Adaptive Evolution of Falcipain-Homologues in Plasmodium
Kary A.C.S. Ocaña, Daniel de Oliveira, Marta Mattoso
PESC/COPPE - Federal University of Rio de Janeiro, Rio de Janeiro, Brazil.
Four out of ten tropical neglected diseases target as research priorities by the Special Program of World Health Organization for Research and Training in Tropical diseases are caused by protozoan species (malaria, leishmaniasis, Chagas disease and African trypanosomiasis). One example is Plasmodium falciparum,
is a human parasite that causes the most severe malaria cases. There is a large number of antimalarial drugs, including quinine and chloroquine. However the misuse of these drugs has led to growing resistance of this protozoan. Due to that, new antimalarial inhibitors are needed and several drug discovery projects focus on researching cysteine protease family, which may provide useful new drug targets. Bioinformatics methodologies have demonstrated to be an efficient alternative for achieving this treatment goal. Evidence indicates that cysteine proteases play essential role in the medical treatment of malaria parasites. The best characterized Plasmodium
cysteine proteases are called falcipains, which are considered as potential targets for antimalarial chemotherapy, since they are involved in important cellular functions in the parasite life cycle.
The main goal of this paper is to analyze the adaptive evolutionary history of falcipain (and their
homologues) of Plasmodium
species using bioinformatics programs, emphasizing the adaptive behavior of its active sites. This way, we used a phylogenetic-based methodology to (i) infer phylogenetic relationship between Plasmodium
species, (ii) indicate the ratio of non-synonymous to synonymous substitutions (ω
) to assess the positive Darwinian selection (ω
>1), and (iii) show the evolutionary behavior of the active sites that characterize falcipains in a Three-Dimensional (3D) structure. Also, to aid the management of this experiment, a bioinformatics scientific workflow was designed to be executed in parallel using cloud computing environments. The workflow activities are modeled as following: (i) falcipain’s coding-sequences identification using the HMMER package and RefSeq database, (ii) alignments construction using the MAFFT program, (iii) evolutionary models election using ModelGenerator, (iv) phylogenetic tree construction with RAxML, (v) evolutionary analysis (M3-discrete and M8-beta&ω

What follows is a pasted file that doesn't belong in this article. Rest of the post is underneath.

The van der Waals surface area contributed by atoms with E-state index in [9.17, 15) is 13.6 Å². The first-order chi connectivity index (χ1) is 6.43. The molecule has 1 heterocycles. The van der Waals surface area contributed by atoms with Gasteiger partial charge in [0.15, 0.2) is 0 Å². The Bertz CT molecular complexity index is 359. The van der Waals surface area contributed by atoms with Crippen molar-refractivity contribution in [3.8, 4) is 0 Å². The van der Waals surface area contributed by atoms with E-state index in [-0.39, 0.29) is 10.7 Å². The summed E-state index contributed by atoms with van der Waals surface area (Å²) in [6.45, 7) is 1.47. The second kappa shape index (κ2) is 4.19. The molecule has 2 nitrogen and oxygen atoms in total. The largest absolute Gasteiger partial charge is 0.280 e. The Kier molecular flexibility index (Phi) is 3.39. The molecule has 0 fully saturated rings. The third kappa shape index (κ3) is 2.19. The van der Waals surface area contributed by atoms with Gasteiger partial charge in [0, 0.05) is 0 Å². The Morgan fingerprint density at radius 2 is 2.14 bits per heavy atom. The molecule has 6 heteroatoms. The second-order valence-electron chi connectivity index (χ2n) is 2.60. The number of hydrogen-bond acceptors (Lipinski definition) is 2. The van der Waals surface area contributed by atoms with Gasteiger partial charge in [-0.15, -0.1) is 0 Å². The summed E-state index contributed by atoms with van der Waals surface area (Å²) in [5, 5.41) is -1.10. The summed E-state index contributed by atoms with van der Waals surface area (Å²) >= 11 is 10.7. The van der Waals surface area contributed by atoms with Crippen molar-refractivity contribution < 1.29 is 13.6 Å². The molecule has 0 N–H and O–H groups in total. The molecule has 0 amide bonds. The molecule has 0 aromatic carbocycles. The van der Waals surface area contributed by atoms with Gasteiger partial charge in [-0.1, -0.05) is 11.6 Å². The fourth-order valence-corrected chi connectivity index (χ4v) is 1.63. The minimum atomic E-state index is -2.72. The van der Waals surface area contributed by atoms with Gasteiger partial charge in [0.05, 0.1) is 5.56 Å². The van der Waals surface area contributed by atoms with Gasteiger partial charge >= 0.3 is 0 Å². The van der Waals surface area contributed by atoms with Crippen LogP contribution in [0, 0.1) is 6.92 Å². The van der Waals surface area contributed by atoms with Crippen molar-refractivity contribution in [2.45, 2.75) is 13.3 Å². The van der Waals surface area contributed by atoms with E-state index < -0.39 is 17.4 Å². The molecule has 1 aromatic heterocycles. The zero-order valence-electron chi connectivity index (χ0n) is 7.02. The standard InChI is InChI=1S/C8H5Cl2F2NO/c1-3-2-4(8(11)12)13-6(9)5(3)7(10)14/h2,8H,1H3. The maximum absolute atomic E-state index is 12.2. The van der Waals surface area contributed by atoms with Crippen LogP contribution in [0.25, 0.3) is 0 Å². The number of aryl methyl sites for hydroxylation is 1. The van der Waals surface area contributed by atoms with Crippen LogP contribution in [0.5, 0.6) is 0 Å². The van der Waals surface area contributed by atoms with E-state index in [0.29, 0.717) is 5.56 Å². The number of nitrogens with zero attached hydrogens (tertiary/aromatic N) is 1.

models) using codeml from PAML package, (vi) Likelihood Radio Test (LRT) calculation for comparing two evolutionary nested model pairs (M0vs.
M3 and M7vs.
M8), (vii) falcipain-homologues search in PDB database using BLAST and (viii) falcipain’s active sites map onto the PDB crystal structure using Molsoft ICM browser for structural manipulations.
As initial results, M3 indicates that falcipains present significant variability in sequences and
M8 indicates that they also present a large proportion of sites under diversifying positive selection: (i) P. falciparum
, 27% (1.06<ω
<15.96); (ii) P. knowlesi
, 8% (1.14<ω
<250.06) and (iii) P. vivax
, 10% (1.43<ω
< 530.97). Moreover, the LRT verified the variability and positive selection in genes showing that statistics are in favor of presence of some predicted amino acid sites to be subject to positive selective pressure (ω
>1). Four sites of them were identified as having high posterior probability (P>
95) evolving under positive selection, which were identified in a 3D falcipain structure (PDB file 1YVB). Interestingly none of these sites matched with the main four active sites that characterize the cysteine protease family ((C) Cys-42, (H) His-174
, and (N) Asn-204
Our results suggest that falcipains present evidence of variation in selective pressure among sites
and that it has not significant evidence of positive selection in falcipain’s active sites. The level of variability acting on falcipains in Plasmodium
species indicates that adaptive molecular evolution plays an important role in the emergence of the novel functions, which probably contributes to the biological trait and adaptation of these parasites. Further evolutionary life hypotheses, functional characterization and proteomic studies are required to augment our current understanding of this enzyme and its functional role in Plasmodium
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